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Satellite imagery digital tool to avert mining disasters

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A technology startup is using satellite imagery to identify potential movement of ground

Australian miners can avert catastrophic tailings dam collapses by using intelligence generated from satellite imagery and advanced processing techniques to monitor mine sites, thanks to a ground-breaking intelligence tool launched by start-up Otus.

Based at the Element 8 Incubator & Accelerator in Sydney Olympic Park, Otus uses satellite imagery to analyse and monitor a range of metrics, such as surface movement, and identify potential issues as they develop.

There are hundreds of tailings dams across Australia, many of which are close to critical infrastructures and communities. In Western Australia alone, there are 800 tailings dams of which more than 130 were built in a similar way to those that recently caused catastrophic failures. Yet, surveillance and regulations are limited.

For example, in NSW, operators are only required to provide surveillance reports to the NSW Dams Safety Committee on the integrity of tailings dams every five years[1]. Less than one in three tailings dams provided surveillance reports in 2016/17[2] despite structural problems often developing in just a few weeks.

Otus has used its technology to help operators and consulting firms investigate tailings dam failures, where the subtle movement was detected months before breaches occurred, the movement that had not been detected by drones and other technologies used by operators.

The technology can also help organisations assess the impacts of surface movement on critical infrastructures (roads, railways, communities) even beyond operational boundaries.

Otus offers product suites that can also provide critical insight on environmental indicators, for example changes in vegetation and access to water, and a whole range of issues that can often lead to costly delays and business interruptions for operators, loss in stock value for investors, costly claims for insurers but more importantly hardships for local communities.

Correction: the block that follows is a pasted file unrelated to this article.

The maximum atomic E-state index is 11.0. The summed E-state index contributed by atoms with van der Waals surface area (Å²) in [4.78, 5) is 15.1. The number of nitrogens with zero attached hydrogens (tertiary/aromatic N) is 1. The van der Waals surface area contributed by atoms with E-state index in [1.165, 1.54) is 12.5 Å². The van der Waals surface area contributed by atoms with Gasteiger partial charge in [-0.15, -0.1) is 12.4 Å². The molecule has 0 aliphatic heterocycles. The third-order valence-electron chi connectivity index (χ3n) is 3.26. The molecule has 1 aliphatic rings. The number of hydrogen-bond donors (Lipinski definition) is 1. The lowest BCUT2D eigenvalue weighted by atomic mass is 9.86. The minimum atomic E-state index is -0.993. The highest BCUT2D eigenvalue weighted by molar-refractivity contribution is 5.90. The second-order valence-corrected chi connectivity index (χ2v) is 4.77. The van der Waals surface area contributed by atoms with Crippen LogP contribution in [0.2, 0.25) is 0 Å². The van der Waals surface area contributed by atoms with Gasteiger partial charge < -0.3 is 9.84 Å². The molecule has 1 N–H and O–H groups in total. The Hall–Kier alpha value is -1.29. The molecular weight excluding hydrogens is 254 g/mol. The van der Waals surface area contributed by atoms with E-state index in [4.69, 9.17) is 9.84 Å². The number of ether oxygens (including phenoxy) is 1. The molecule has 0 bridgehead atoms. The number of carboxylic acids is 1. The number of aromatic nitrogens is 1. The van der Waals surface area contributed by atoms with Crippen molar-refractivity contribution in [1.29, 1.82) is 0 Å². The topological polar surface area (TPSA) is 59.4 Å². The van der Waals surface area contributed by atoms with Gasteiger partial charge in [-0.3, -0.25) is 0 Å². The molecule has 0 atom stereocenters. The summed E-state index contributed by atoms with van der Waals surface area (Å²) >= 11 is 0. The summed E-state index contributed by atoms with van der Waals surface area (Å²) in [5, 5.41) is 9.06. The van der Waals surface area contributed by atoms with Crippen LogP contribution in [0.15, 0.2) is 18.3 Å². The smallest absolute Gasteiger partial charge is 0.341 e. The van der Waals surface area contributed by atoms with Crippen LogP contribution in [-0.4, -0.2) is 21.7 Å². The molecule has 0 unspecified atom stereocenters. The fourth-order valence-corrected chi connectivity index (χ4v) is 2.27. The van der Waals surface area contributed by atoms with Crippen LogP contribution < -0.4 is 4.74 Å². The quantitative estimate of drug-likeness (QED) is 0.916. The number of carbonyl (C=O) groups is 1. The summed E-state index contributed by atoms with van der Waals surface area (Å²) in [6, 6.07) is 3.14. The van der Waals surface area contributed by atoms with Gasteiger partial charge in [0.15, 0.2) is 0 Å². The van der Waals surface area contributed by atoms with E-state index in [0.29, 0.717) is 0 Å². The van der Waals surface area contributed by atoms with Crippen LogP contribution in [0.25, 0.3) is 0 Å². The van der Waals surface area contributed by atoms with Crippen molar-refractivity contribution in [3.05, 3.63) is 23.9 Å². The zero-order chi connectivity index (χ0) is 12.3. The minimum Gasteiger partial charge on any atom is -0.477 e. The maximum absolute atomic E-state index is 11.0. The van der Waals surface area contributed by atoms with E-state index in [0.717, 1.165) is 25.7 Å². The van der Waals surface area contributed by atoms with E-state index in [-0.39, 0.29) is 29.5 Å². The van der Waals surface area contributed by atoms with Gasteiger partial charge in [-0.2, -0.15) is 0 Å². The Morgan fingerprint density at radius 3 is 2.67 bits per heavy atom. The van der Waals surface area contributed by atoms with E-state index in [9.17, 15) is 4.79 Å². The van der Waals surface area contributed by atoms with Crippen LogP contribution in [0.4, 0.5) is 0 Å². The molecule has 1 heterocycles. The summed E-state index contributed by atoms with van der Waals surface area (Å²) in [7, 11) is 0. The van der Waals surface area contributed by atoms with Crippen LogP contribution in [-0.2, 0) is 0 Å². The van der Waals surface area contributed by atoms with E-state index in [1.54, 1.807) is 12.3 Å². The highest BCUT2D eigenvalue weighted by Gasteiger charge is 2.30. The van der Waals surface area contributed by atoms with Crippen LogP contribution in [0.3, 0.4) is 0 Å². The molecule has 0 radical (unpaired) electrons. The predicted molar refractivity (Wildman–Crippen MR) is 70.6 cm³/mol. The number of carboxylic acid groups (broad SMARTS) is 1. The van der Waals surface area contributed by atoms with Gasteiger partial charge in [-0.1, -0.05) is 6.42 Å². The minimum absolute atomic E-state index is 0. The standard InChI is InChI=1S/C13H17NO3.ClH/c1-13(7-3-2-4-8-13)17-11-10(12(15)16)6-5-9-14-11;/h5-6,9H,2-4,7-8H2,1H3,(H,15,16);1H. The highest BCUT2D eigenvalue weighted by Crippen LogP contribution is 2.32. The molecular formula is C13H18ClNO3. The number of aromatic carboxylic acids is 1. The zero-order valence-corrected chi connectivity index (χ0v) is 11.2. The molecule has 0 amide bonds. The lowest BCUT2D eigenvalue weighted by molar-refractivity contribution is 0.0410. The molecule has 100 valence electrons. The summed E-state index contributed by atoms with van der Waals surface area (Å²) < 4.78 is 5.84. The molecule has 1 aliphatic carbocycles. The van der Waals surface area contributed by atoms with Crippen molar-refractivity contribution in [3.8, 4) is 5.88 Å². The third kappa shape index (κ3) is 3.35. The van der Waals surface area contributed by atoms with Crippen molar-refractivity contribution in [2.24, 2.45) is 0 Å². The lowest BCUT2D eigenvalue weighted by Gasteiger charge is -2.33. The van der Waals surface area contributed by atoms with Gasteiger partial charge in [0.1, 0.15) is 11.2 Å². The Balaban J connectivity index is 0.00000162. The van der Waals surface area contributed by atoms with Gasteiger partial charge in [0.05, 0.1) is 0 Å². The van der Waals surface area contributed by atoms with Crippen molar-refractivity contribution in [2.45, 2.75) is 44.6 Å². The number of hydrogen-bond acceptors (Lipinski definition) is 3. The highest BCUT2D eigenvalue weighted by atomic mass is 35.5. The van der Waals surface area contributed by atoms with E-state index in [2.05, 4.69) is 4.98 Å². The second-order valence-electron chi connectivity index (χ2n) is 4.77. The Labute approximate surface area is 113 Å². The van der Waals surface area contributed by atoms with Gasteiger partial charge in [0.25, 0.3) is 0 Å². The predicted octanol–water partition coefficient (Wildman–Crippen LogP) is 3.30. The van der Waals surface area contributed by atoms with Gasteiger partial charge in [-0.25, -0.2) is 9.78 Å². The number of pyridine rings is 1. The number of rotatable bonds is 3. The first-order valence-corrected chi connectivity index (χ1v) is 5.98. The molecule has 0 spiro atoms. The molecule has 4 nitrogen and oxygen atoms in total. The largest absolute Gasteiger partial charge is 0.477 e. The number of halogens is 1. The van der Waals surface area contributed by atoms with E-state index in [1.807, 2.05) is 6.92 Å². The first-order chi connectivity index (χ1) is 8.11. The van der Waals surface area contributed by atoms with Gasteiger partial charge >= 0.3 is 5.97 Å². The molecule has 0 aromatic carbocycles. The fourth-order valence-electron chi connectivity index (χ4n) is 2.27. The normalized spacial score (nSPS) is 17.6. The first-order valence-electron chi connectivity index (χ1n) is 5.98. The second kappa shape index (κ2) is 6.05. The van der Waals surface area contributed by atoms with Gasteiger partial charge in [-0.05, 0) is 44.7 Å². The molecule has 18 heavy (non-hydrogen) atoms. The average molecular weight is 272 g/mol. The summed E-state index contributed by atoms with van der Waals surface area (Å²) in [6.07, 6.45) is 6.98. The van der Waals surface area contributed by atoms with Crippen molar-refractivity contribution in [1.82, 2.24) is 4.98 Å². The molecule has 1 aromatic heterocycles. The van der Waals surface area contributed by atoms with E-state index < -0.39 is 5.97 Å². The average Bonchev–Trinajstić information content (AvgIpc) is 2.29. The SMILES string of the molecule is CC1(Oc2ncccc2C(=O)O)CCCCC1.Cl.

The tool has the potential to be a game-changer for governments, boards of directors, minority joint venture partners, insurance companies and other investors who rely on intelligence disclosed by the operators.  Otus can provide an independent analysis of mining operations, without the need to send someone onsite – an expensive and labour-intensive activity or in some cases not even possible.

Marc Beaudry, Managing Director of Otus, said:

“It is critical operators leverage the best technology and consider all options to ensure disasters like the one in Brazil do not happen again.  Satellite imaging and advanced processing techniques offer a solution for executives and boards to remotely keep track of their sites.

“We want to take this technology global, providing intelligence that can transform mining for operators and the communities in which they operate. 

“We expect it to become an essential due diligence tool for directors who are liable when things go wrong on site.  They will now be able to access independent analysis and quickly identify any problems.

“In a world-first, we are turning a tool that has been used to investigate issues into a forward-looking monitoring tool.”

Krish Patel, Director of Innovation, Element 8, said:

“Given the impact on communities, Otus is an example of our start-ups playing the agents of innovation, while facilitating a new wave of thinking to solve issues for the future of humanity.”


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AMSJ April 2022